Three generations of Sheldonian stone heads

Three generations of stone heads: (left to right) 1st generation head (1669) in Worcester College, Oxford (credit: Fusade); 2nd generation head (1869) in a private garden in Summertown, Oxford (credit: Fusade/Orr); 3rd generation head at the Sheldonian Theatre, Oxford (credit: Wilhelm).


Air pollution in Oxford remains one of the city's most pressing issues which harms humans and the built environment. Soiled and decaying buildings highlight the harmful effects to human and structural health where pollution particles such as soot and carcinogenic lead accumulate over time in layers of black crusts. These processes are irreversible, and thus, past pollution remains actively damaging. Our present understanding of Oxford's air quality in the past has come from scant archival evidence, from which significant periods are poorly understood. Yet, understanding past air pollution is a critical step to mediate present and future damaging effects.

Our current study builds on our pilot study, which started to improve our understanding of past air pollution. We used a unique set of three generations of stone sculptures, prominently stood in the heart of Oxford (the Heads in front of the Sheldonian Theatre and the History of Science Museum), having 'clocked' pollution for 350 years. They experienced three different periods of air pollution: the early Industrial Revolution, the Victorian period and the modern 20th century. When the first two generations of sculptures 'retired' to less polluted areas (e.g. private and college gardens; one can be visited at Wadham College), their 'pollution clocks' stopped. This enabled us for the very first time to 'tell the time' on these 'pollution clocks' and understand the links between changing air pollution sources (related to the evolution of transport and industrialisation) and their 'fingerprints' in the crusts. Our current study will use these 'fingerprints' to match them with samples of black crusts from New College Lane with a continuous 350-year history. This will allow us to develop a database of 'pollution fingerprints' which we want to use to map air pollution on a larger, regional and international scale in cooperation with partners from universities in Germany, Belgium, and the UK. Our results will help guide conservation interventions, developing healthy and sustainable cities, and generate pioneering new research.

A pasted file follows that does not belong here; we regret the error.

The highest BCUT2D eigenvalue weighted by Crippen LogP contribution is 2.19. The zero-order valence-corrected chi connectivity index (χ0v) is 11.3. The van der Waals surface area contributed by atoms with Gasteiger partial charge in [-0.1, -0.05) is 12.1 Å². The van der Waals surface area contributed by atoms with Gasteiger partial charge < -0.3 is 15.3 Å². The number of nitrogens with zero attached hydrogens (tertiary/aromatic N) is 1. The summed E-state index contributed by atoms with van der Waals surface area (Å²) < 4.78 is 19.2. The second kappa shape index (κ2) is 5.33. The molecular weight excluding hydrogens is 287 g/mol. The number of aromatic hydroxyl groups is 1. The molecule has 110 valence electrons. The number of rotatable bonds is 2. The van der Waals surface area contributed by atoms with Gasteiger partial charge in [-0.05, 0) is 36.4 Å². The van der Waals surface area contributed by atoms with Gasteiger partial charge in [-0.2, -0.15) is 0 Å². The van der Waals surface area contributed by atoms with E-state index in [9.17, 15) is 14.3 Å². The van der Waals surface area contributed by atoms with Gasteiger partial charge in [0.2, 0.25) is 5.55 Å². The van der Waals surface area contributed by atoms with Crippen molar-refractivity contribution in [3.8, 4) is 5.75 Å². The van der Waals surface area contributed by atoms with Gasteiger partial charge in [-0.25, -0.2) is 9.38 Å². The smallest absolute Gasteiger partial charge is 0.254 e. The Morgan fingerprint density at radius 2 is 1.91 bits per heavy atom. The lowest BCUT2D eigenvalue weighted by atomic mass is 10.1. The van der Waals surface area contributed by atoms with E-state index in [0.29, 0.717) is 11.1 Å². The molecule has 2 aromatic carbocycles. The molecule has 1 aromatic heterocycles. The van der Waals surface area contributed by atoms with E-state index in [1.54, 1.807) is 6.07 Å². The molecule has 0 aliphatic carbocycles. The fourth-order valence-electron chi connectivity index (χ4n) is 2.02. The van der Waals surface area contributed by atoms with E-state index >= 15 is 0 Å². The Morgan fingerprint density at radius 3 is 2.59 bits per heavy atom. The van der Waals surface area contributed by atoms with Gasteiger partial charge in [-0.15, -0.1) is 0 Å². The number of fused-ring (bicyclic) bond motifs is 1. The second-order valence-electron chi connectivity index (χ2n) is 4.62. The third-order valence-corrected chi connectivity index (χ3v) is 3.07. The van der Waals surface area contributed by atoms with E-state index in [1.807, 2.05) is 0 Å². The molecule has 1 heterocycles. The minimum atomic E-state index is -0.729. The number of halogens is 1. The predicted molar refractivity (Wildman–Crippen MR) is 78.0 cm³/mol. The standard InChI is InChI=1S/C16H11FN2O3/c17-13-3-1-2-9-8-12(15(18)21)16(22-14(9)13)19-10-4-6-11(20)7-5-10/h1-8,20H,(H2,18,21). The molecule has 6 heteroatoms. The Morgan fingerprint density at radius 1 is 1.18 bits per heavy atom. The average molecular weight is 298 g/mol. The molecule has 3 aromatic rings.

The image shows three stone sculptures resembling bearded Roman sages which show various levels of stone decay and soiling

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